The Leapfrog Group coalition of healthcare buyers is making the first significant alterations to its survey of hospital quality efforts by broadening its definition of "intensivist," pushing back its date for hospitals to achieve full implementation of computerized physician order entry and tweaking its benchmarks for high-risk procedures.
During a nationwide teleconference with journalists on Wednesday, Leapfrog officials also announced they are expanding the geographic base of its survey by inviting 150 hospitals in Maine, the Hampton Roads area of southeast Virginia, and Chicago and other Illinois cities to participate.
The survey pool now includes 1,100 hospitals in 22 regions of the country, serving up to 48% of the population, Executive Director Suzanne Delbanco says.
In what Delbanco calls an "important evolution in our work," the patient-safety advocacy group now will classify as intensivist physicians who were trained in critical care medicine before board certification of intensivists began in 1987 and who have worked full-time in intensive care units for at least six weeks a year since then.
"As we interacted with America's provider community over the past year, we learned that a lot of qualified physicians were not recognized," explains Leapfrog Group board member Arnold Milstein, M.D., medical director for the Pacific Business Group on Health, a major Leapfrog participant.
The organization on Wednesday made the first change to its list of seven high-risk surgeries and neonatal conditions that it is using to promote evidence-based hospital referral by replacing carotid endarterectomy with pancreatic cancer resection. Milstein says the change reflects the group's belief that successful pancreatectomy surgery "can save more lives."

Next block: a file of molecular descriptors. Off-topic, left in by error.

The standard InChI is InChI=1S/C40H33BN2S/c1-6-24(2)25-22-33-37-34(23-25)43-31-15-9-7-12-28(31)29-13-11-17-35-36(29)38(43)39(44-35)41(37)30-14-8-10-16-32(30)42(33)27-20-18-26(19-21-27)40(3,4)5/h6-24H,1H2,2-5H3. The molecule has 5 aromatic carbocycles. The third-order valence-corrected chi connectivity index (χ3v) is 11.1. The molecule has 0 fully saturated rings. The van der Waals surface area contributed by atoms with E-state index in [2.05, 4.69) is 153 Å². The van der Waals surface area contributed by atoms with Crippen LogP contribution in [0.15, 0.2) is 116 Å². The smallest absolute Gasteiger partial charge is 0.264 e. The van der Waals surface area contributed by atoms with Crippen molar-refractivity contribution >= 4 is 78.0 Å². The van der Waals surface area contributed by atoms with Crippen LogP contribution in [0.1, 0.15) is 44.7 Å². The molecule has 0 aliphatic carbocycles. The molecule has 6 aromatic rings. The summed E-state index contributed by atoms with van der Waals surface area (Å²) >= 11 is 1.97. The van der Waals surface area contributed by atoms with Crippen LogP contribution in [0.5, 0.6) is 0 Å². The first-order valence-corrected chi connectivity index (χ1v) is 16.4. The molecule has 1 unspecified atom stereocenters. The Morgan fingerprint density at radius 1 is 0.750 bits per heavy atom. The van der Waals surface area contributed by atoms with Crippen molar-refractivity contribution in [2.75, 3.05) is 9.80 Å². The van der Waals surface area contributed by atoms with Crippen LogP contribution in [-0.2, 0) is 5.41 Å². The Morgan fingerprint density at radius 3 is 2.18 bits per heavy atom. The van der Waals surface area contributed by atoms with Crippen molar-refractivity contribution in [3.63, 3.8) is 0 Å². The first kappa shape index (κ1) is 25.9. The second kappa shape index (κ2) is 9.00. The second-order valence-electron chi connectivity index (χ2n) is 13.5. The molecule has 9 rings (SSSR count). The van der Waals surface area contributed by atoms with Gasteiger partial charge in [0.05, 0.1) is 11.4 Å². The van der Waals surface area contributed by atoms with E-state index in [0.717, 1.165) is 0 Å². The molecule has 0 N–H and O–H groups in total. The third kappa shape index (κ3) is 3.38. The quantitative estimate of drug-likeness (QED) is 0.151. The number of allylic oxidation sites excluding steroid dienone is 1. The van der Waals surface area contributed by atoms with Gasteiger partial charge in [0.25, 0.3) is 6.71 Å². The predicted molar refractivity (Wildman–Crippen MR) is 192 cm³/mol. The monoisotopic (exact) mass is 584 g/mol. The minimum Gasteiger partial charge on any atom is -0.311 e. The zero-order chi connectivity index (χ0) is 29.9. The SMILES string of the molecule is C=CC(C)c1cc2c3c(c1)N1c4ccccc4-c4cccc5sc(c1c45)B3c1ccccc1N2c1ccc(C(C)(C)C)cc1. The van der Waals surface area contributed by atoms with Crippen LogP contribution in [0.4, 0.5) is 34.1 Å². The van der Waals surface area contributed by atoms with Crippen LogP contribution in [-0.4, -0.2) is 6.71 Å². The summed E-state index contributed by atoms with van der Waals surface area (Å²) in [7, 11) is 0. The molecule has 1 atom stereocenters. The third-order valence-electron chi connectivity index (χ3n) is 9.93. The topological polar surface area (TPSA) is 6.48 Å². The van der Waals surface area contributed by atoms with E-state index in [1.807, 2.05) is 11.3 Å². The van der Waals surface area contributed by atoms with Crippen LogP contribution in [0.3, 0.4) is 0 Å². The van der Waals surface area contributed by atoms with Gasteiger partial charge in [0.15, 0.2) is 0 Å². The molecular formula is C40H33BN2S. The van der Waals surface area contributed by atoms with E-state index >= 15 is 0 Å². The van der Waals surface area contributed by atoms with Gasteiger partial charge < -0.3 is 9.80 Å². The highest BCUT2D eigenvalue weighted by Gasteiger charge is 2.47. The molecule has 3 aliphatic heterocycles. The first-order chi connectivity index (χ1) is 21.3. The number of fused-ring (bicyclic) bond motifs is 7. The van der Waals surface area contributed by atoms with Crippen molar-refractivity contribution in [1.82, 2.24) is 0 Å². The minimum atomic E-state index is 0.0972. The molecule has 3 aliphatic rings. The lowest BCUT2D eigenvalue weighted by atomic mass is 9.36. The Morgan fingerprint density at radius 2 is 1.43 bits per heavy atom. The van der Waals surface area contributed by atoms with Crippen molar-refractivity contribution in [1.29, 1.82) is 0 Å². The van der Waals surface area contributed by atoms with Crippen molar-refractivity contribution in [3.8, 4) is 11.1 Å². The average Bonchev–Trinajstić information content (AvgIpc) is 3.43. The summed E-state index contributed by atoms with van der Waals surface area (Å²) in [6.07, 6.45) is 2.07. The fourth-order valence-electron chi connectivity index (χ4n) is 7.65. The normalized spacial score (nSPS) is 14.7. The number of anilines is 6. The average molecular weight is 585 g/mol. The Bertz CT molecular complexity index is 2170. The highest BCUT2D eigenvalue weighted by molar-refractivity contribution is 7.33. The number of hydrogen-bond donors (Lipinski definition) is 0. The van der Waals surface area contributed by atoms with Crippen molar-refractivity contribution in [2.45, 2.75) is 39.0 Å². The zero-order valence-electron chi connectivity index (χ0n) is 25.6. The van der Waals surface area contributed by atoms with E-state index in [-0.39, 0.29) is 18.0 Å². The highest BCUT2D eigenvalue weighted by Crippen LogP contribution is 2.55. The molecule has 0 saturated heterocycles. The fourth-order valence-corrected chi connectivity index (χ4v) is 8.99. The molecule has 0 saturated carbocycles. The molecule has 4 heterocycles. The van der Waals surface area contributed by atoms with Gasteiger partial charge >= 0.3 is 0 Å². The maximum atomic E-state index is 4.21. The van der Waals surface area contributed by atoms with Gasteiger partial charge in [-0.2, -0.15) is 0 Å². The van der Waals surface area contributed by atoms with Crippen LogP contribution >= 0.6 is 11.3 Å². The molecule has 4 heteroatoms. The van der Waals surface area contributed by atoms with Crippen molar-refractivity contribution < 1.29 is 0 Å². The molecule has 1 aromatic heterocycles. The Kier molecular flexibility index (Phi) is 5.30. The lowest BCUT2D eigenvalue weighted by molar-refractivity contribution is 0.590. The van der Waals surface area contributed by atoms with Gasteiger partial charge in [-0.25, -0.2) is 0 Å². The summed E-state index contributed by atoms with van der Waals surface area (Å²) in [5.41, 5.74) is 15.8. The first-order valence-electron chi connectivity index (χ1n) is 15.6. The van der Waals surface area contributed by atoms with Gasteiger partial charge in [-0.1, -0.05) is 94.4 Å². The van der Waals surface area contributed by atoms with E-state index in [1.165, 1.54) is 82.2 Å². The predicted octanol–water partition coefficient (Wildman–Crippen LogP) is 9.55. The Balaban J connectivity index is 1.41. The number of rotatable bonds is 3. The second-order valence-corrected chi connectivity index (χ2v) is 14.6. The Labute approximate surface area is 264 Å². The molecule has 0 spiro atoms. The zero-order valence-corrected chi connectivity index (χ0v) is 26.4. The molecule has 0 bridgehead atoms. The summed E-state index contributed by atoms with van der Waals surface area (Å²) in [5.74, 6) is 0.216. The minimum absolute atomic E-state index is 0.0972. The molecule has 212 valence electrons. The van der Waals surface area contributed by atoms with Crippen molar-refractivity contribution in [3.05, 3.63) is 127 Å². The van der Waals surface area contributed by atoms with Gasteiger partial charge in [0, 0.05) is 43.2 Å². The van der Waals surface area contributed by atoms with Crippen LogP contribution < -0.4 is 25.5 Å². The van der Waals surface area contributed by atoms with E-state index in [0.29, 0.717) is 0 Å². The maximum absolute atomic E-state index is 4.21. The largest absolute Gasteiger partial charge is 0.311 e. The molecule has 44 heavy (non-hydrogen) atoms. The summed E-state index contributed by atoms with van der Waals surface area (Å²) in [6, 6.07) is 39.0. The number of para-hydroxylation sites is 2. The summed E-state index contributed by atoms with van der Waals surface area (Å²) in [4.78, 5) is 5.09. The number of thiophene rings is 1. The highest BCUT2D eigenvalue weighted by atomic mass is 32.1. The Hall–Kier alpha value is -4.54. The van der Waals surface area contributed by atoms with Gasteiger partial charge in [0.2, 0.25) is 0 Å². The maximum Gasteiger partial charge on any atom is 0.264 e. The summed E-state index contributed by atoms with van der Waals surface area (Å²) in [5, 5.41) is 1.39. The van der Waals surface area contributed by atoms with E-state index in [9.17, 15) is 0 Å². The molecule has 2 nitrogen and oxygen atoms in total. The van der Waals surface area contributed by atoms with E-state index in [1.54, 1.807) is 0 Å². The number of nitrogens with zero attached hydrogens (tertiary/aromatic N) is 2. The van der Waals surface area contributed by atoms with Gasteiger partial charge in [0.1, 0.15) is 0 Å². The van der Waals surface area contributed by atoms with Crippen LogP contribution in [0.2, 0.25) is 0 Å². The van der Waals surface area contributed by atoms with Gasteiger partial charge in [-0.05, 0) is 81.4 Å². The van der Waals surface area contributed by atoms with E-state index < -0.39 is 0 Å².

Leapfrog officials also changed some of the volume-based benchmarks for the other six procedures that had been targets for criticism from the medical community. To qualify for a Leapfrog rating, a hospital now must perform 450 coronary artery bypass graft surgeries annually, down from 500; facilities also may qualify with 350 CABGs annually if they meet certain risk-adjusted outcomes targets.
Milstein notes that the proliferation of specialized heart hospitals "has watered down the volume available at existing hospitals."
The treatment category of coronary angioplasty now includes stenting and other percutaneous coronary interventions to reflect technologies that have proliferated since the Leapfrog Group formed in 2000.
In its third area of focus, CPOE, the Leapfrog Group is giving hospitals an extra year, until January 2005, to achieve full implementation.
"Implementing these systems were a significant budget line item that required board approval," Milstein says. He also says that hospitals have not had a whole lot of success with "off-the-shelf" implementation of vendor CPOE systems without extensive customization.